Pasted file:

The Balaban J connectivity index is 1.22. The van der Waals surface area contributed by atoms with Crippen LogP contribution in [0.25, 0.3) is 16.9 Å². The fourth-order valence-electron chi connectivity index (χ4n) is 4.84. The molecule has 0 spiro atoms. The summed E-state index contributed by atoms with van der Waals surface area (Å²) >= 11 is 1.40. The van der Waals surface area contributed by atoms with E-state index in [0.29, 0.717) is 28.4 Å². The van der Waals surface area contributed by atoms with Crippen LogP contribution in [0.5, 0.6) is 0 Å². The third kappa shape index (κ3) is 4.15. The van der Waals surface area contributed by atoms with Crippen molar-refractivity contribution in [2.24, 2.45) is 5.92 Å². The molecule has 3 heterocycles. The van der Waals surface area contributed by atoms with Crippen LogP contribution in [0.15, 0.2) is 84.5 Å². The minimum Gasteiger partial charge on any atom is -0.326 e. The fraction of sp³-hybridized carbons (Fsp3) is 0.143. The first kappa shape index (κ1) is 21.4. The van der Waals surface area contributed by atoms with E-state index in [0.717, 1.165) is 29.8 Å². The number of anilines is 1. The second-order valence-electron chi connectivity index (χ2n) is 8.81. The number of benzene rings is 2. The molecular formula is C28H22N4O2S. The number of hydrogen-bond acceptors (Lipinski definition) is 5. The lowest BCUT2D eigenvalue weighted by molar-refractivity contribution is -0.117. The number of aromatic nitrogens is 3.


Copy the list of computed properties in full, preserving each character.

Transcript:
The Balaban J connectivity index is 1.22. The van der Waals surface area contributed by atoms with Crippen LogP contribution in [0.25, 0.3) is 16.9 Å². The fourth-order valence-electron chi connectivity index (χ4n) is 4.84. The molecule has 0 spiro atoms. The summed E-state index contributed by atoms with van der Waals surface area (Å²) >= 11 is 1.40. The van der Waals surface area contributed by atoms with E-state index in [0.29, 0.717) is 28.4 Å². The van der Waals surface area contributed by atoms with Crippen LogP contribution in [0.5, 0.6) is 0 Å². The third kappa shape index (κ3) is 4.15. The van der Waals surface area contributed by atoms with Crippen molar-refractivity contribution in [2.24, 2.45) is 5.92 Å². The molecule has 3 heterocycles. The van der Waals surface area contributed by atoms with Crippen LogP contribution in [0.15, 0.2) is 84.5 Å². The minimum Gasteiger partial charge on any atom is -0.326 e. The fraction of sp³-hybridized carbons (Fsp3) is 0.143. The first kappa shape index (κ1) is 21.4. The van der Waals surface area contributed by atoms with E-state index in [0.717, 1.165) is 29.8 Å². The number of anilines is 1. The second-order valence-electron chi connectivity index (χ2n) is 8.81. The number of benzene rings is 2. The molecular formula is C28H22N4O2S. The number of hydrogen-bond acceptors (Lipinski definition) is 5. The lowest BCUT2D eigenvalue weighted by molar-refractivity contribution is -0.117. The number of aromatic nitrogens is 3.